On Tuesday, by a vote of 28 for and only three against, The Presbyterian Church of the United States of America, an umbrella group representing churches across the country claiming over 1.7 million members, passed several anti-Israel resolutions including one that labeled Israel an apartheid state and compared Israel’s treatment of the Palestinians to the Nazi’s genocidal treatment of the Jews.
Other false accusations made by the resolution were:
- The resolution falsely accuses Israel of stealing Palestinian water supplies “for Jewish-only settlements”
- Establishing two sets of laws, one for Israelis and one for Palestinians, which give preferential treatment to Israeli Jews and oppressive treatment to Palestinians,
- Denying the right to “freedom of residence to Palestinians.”
- It accused Israel of “dividing the population along racial lines by the creation of separate reserves and ghettos for the Palestinians.”
The resolution also condemned Israel’s use o checkpoints and security barriers which have proven effective at preventing Palestinian terrorism. The resolution called for “members, congregations, presbyteries, and national staff units, including the Office of Interfaith Relations, to seek appropriate ways to bring an end to Israeli apartheid.” Ironically, the resolution claimed the purpose of demonizing Israel was a “peaceful reconciliation for the people of Israel and Palestine similar to that which occurred in South Africa when apartheid was internationally acknowledged.”
While acknowledging that there is a disturbing rise in antisemitism, the resolution claimed that its claims were not antisemitic as they addressed “behaviors…without condemning a whole people group.”
The Philos Action League, a Christian community group that works with Jewish allies to combat anti-Semitism and the spread of hatred within the Christian community, is urging Presbyterian Church group members to reject the measure, saying it will contribute to the rising tide of anti-Semitism in the United States.
The resolution also compared Israel to Nazi Germany:
After World War II when the horror of the Nazi Holocaust was revealed, Jews around the world said “never again.” Many Christians around the world were shamed by their silence during the 1930s as Jews in Germany were given special cards identifying their religion, had their businesses shut down, had their land expropriated, and were forced to live in ghettos. Christians too vowed that never again would they be silent if a government passed laws establishing and maintaining the domination by one ethnic group over another ethnic group through systematic separation, oppression, and denial of basic human rights. Silence in the face of evil was wrong then, and it is wrong now.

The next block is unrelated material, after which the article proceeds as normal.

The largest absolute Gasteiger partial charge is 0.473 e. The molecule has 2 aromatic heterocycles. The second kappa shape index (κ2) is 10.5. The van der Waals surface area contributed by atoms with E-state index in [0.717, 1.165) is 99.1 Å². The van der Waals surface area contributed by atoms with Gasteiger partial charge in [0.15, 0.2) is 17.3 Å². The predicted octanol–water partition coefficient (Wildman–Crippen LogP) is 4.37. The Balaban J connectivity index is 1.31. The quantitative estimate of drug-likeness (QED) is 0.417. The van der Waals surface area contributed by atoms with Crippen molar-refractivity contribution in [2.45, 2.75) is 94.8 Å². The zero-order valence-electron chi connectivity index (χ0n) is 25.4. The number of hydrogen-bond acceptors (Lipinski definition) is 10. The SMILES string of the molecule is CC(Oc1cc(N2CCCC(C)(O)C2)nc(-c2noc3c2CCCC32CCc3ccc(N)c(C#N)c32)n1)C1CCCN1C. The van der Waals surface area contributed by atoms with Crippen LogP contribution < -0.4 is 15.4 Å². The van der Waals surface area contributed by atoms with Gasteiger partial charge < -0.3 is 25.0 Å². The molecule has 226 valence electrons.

The resolution also used a map to show the loss of “Palestinian land” from 1946-2000.
This map has been widely used as anti-Israel propaganda and has been debunked numerous times. MSNBS aired it in a segment in October 2015 and was forced to issue an apology. The maps give the impression that a state of Palestine had existed in 1946 when in fact the area was under British Mandatory rule until May 14, 1948.
The resolution called to designate May 15 as “Palestinian Nakba Remembrance Day “. Nakba, or ‘catastrophe’, refers to 1948 when Israel successfully defended itself from seven Arab nations attacking from all sides in an attempt to wipe out the Jewish nation. Nakba Day commemorates this as a catastrophe.
The resolution also called for the end of the “siege of Gaza”. Israel pulled out all IDF troops in 2005, and forcibly evacuated 10,000 Jews living there. The Palestinians elected Hamas to govern and they have spent billions of dollars intended for humanitarian aid in attacking Israeli civilian centers. The resolution called on Israel to end all military action in Gaza, which it described as being disproportionate and collective punishment against Palestinians. Despite the Church recognizing that Israel’s strikes on military targets were not in violation of international law, they felt that since the strikes sometimes harmed civilians, they constituted collective punishment.
The Presbyterian Church has a long history of anti-Israel and antisemitic statements. In January, the Stated Clerk Rev. Dr. J. Herbert Nelson II of the US Presbyterian Church described Israel’s treatment of Palestinians as “enslavement.”
Ironically, the resolution also called for Israel to adopt a policy of religious freedom in Jerusalem by prohibiting Jews from worshipping at the Temple Mount.
The church also said in the statement that it rejected “the doctrines of Christian Zionism that tend toward idolatry and heresy.”
Arsen Ostrovsky, CEO of The International Legal Forum, condemned the resolution declaring Israel an apartheid state.
“This resolution by the Presbyterian Church, with its plethora of antisemitic tropes, crosses all acceptable boundaries and descends into full-blown Jew-hatred, that will only incite and fuel further violence against Jews,” said Ostrovsky. “Furthermore, by making such mendacities accusations and deplorably invoking the Holocaust to compare to contemporary Israeli policy, places the Presbyterian Church in direct and flagrant violation of the International Holocaust Remembrance Alliance working definition of antisemitism, the most widely adopted global definition of modern antisemitism, including in the United States.”